NEW YORK (MainStreet) – As if losing a job wasn’t bad enough, a new study finds that job loss can lead to premature death, particularly in men.
Researchers at McGill University in Canada surveyed existing data that covered 20 million people in 15 countries from the past 40 years. They concluded that unemployment increases men's mortality risk by 78% and women’s by 37%.
McGill sociology professor Eran Shor, a lead author of the study, attributed the demographic differences to men’s tendency to take on the burden of being the family bread winner.
"We suspect that even today, not having a job is more stressful for men than for women," Shor said in a press release. "When a man loses his job, it still often means that the family will become poorer and suffer in various ways, which in turn can have a huge impact on a man's health by leading to both increased smoking, drinking or eating, and by reducing the availability of healthy nutrition and health care services."
Generally speaking, unemployment increases the risk of premature mortality by 63%. Interestingly, researchers said the risk of death increased when an unemployed individual was under 50.
The correlation between unemployment and a higher risk of death was the same in all the countries covered by the study, despite variations in health care systems from country to country.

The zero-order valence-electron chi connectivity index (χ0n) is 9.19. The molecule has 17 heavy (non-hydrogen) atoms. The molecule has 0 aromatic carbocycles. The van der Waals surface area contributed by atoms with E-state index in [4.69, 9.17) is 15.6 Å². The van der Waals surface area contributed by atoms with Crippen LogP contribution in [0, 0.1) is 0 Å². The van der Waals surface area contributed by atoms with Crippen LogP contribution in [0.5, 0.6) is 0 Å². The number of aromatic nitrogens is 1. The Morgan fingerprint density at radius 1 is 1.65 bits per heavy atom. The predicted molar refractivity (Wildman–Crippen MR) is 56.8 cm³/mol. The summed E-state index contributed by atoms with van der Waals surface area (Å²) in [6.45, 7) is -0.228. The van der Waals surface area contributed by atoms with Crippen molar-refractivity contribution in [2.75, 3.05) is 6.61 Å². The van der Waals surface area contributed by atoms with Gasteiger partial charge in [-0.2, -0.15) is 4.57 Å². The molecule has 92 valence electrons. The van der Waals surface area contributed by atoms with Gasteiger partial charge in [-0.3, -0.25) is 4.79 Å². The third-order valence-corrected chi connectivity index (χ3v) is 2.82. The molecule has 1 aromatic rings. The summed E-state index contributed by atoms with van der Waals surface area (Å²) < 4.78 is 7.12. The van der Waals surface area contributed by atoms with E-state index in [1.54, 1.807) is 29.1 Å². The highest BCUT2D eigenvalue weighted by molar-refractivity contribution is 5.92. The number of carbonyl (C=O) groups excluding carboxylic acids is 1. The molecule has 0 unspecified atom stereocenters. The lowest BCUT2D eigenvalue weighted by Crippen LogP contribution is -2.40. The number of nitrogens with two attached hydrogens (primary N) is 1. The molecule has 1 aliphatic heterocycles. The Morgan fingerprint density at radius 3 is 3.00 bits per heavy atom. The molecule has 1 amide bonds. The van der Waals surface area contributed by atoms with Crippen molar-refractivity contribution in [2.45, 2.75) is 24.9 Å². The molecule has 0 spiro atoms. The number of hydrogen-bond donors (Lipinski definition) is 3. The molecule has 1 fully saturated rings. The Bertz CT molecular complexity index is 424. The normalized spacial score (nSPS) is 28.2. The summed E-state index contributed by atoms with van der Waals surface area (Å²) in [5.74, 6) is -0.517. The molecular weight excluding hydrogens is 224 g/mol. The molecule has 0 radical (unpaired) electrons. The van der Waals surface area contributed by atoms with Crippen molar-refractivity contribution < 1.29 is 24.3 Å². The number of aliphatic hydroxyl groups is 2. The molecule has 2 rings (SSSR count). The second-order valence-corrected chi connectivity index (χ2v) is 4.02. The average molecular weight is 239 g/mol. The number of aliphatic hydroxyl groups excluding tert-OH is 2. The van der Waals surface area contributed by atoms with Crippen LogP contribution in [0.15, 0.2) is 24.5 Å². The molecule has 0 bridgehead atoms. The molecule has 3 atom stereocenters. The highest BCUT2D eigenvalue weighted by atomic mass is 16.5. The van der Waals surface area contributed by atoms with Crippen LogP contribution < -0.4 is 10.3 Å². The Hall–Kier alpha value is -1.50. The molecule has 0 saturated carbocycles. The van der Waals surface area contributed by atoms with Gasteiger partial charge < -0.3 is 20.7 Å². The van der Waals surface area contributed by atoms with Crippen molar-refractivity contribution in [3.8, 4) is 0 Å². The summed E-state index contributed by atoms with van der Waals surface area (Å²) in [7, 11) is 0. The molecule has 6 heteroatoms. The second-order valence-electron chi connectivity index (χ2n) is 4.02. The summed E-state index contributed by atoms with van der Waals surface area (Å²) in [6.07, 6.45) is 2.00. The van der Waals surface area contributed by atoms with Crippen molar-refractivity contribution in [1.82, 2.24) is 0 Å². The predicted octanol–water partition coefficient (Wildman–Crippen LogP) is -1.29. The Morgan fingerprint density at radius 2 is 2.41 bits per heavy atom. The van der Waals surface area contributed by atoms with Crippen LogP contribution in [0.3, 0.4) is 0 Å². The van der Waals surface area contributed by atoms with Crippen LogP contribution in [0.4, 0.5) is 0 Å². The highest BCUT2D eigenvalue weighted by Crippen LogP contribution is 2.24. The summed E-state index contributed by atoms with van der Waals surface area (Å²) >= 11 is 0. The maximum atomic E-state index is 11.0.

Researchers also found evidence that health conditions that lead to premature death developed after the job loss occurred, debunking the idea that pre-existing health conditions, such as diabetes or heart problems, or behaviors such as smoking, drinking or drug use, lead to unemployment and a greater risk of death.
“What's interesting about our work is that we found that preexisting health conditions had no effect, suggesting that the unemployment-mortality relationship is quite likely a causal one,” Shor explained. “This probably has to do with unemployment causing stress and negatively affecting one's socio-economic status, which in turn leads to poorer health and higher mortality rates."
The researcher suggest that public-health initiatives target unemployed people for more aggressive cardiovascular screening and interventions to reduce risk-taking behaviors.